Nikon 1 S1 review
Rather than a large APS-C sensor at its heart, as the name suggests this entry-level camera in Nikon’s ‘1’ system of CSC’s deploys a slightly smaller one-inch sensor. Nikon hasn’t chosen to overburden this particular chip with pixels either – sensible, as a smaller sensor and high pixel count can result in visible image noise/grain – although in present company a 10.1 megapixel top resolution feels somewhat modest.
But this is the ‘starter’ model in the range, let’s not forget, and a one-inch sensor is still bigger than the 1/2.3-inch chip featured in the majority of fixed-lens compacts. So anyone making the step up to an interchangeable lens camera should see an improvement; if only just.
- Sony A5000 review
- Panasonic Lumix DMC-GM1 review
- Olympus OM-D E-M10 review
- Fujifilm X-E2 review
- Fujifilm X-A1 review
Compared to most compact system cameras however the S1 is however both very small and very portable. It’s not too dissimilar from the size of your average fixed-lens pocket compact in fact. Without the supplied compact 11–27.5 mm lens or longer 30–110 mm zoom attached – which both need to be extended manually and are ‘locked’ when retracted via a raised button on their exterior – we were able to carry this Nikon around in our jeans pocket.
The problem is that compared to the likes of the fellow entry-level compacts in the Fuji X-A1, Sony A5000 or Panasonic GM1 the S1 feels like a bit of a toy. It’s very cute, but it doesn't quite have the gravitas of its rivals. This is partly down to its minimalist appearance and handling via a control set that, for ease of use, mimics a point-and-shoot rather than a DSLR.
Perhaps it won’t be so disappointing to discover that in terms of sharpness the S1 cannot match cameras with larger sensor and lenses. What we saw were results that were a step-up from what we’d see from an average fixed-lens pocket snapshot but couldn’t claim to be like those from a DSLR – except in the ability to take attractive shallow depth-of-field effects. The sensor is small, and the resolution is low, so by not overcrowding the chip with pixels, image noise or grain is commendably kept at bay, until we tried above ISO 1600. Like the Olympus, colours were naturalistic verging on muted rather than in your face.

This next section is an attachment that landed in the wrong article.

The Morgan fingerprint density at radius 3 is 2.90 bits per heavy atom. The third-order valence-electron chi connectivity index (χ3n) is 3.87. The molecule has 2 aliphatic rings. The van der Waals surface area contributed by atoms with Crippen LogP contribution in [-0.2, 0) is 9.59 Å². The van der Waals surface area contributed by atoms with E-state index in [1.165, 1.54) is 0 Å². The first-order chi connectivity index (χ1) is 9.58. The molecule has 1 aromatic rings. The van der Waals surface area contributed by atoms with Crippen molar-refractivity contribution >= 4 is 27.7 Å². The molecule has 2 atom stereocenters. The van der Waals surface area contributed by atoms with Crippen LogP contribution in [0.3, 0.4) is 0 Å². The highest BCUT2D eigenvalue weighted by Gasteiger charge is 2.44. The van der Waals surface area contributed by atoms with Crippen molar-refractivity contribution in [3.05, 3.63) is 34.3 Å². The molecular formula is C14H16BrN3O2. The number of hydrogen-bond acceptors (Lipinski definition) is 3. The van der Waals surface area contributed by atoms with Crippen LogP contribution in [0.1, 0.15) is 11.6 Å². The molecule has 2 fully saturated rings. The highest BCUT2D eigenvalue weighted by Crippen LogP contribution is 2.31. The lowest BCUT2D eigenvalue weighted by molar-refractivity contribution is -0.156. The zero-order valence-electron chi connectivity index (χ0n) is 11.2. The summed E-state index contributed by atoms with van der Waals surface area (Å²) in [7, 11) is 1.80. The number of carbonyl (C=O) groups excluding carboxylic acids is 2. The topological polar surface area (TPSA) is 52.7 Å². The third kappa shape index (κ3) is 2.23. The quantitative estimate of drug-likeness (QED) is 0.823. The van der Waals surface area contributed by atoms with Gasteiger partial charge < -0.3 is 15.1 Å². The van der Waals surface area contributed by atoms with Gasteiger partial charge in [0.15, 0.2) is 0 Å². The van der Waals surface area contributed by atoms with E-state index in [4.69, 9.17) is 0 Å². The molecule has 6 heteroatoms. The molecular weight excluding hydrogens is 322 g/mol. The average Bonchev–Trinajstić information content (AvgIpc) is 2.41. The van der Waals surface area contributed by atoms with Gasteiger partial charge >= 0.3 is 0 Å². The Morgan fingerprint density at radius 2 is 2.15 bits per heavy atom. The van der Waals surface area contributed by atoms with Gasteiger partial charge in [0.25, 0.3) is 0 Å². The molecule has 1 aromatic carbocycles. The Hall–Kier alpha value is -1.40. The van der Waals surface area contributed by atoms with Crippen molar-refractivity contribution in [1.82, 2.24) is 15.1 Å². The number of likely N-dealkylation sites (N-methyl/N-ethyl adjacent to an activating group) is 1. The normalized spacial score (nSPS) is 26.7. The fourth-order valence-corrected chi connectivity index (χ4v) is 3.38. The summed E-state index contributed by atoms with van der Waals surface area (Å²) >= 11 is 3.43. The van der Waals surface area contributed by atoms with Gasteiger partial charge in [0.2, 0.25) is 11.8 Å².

The backplate is almost wholly taken up with a 3-inch, 460 k dot LCD screen, to the right of which are a couple of buttons and a control pad with surrounding scroll wheel that will be familiar to any Nikon Coolpix compact user. And perhaps that is partly the point. There is nothing frightening or daunting about the S1.
As expected on a camera of this diminutive size, there is no eye-level viewfinder of either electronic or optical variety, as with Nikon’s V series models; nor is there any means of adding one. To be fair that’s not the S1’s market. For the consumer this camera is aimed at, the pop-up flash neatly sunk into the top plate, so that it sits flush and unnoticed when not in use, is far more useful.
We would recommend the S1 as a great starter option if we hadn’t seen what else is available. And indeed if you’re going for the single-lens kit there is something to be said for the value for money offered; it’s of a similar price or cheaper than some premium fixed lens cameras.
But if you’re not allied to the Nikon brand there are better options to be had in terms of the end image quality from the rivals already mentioned. Canon’s year-old EOS M can also now be bought for around the £300 mark, and that includes a larger APS-C sensor. So unless you’re after the smallest possible form factor for an interchangeable lens camera, also offered by Pentax’s ‘Q’ range, you may want to consider broadening the search.